The Spirit of the Law

by on April 16, 2017 at 12:50 am in Current Affairs, Economics, Law | Permalink

To get around the Indian Supreme Court’s ban on selling alcohol within 500 meters of a highway, a bar in Kerala added some distance. Here is one case where obeying the letter of the law is producing the spirit of the law. As an added bonus it will be easier to enter the bar than to exit.


Hat tip: Anjan Rao.

1 JCS April 16, 2017 at 2:30 am

A workaround even Benoit Mandelbrot could love.

2 Rich Berger April 16, 2017 at 5:50 am

And patrons will be staying longer, too.

3 Art Deco April 16, 2017 at 6:16 am

It’s like that old saying I often repeat: A penis in the hand is worth two in the bush

4 The Other Jim April 16, 2017 at 8:50 am

We’ll see how long this lasts. 250m is not short distance. Do his delivery men have to walk that far?

5 ilya April 16, 2017 at 9:47 am

You can check out any time you like, but you can never leave!

6 Mark Thorson April 16, 2017 at 10:46 am

Add a few false turns and blind alleys, and you have a sobriety screening device.

7 Ray Lopez April 16, 2017 at 10:48 am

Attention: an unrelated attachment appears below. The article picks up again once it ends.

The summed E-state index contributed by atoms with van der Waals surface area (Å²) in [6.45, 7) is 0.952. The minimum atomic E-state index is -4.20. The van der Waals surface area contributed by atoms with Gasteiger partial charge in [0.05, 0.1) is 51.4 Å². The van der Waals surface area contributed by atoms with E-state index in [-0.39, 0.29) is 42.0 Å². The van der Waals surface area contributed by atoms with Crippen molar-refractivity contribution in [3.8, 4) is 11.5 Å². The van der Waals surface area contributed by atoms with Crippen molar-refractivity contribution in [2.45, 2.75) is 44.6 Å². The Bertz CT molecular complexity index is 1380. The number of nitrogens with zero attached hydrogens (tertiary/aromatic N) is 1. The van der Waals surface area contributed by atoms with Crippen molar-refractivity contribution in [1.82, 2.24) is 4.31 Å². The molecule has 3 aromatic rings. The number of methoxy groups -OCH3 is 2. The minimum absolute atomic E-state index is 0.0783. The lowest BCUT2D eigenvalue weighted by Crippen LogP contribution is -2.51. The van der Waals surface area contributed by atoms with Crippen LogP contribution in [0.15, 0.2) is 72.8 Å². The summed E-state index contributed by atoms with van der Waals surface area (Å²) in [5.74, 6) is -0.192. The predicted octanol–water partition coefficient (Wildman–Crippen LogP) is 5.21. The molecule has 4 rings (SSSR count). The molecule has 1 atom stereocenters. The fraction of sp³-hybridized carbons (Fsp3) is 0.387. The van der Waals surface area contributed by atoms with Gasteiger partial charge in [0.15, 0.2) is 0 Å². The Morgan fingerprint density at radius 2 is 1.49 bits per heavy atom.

I am a law school dropout so I can speak with some authority on international law.

First, India is a ‘common-law’ country like the UK, US is, as opposed to a ‘civil law’ country. This matters because the “spirit of the law” must be obeyed in a common-law country, not the “letter of the law”. What this means is that having a “zig-zag” of 500 meters is not in accordance with the “spirit of the law” (contrary to AlexT’s title), but only with the “letter of the law”. In a “civil law” country, this ‘trick’ would work so that the shopkeeper can serve alcohol, but not in India. That’s the theory. In practice, in these developing countries there’s only one law: the golden rule. He who has the gold, rules. So a quick bribe to the local official in charge will solve any problem. That’s probably how the shopkeeper in this story got around the law in India.

Common Law Countries: The United States, England, India, Canada
Civil Law Countries: EU, pretty much everywhere else.

8 andy April 17, 2017 at 2:30 pm

> What this means is that having a “zig-zag” of 500 meters is not in accordance with the “spirit of the law” (contrary to AlexT’s title), but only with the “letter of the law”.

Actually, I thought that zig-zag of 500 meters is in accordance with the ‘spirit of the law’, while 50m air-distance from the highway is not in accordance with the “letter of the law”?

9 Bill April 17, 2017 at 5:46 am

A drunk will never find his way out of the maze.

10 Ricky Tylor April 17, 2017 at 4:23 pm

It is nice to see that, I doubt if this can ever be applied. It really matters less whether it’s legal or illegal, it will still be use and no one is ever going to stop it. I don’t really worry about it because I focus on my own career in Forex trading and due to broker like OctaFX, I find it ever so good having small spreads at 0.1 pips for all major pairs, over 70 instruments, fast execution, cash back and many such features, it’s all top notch!

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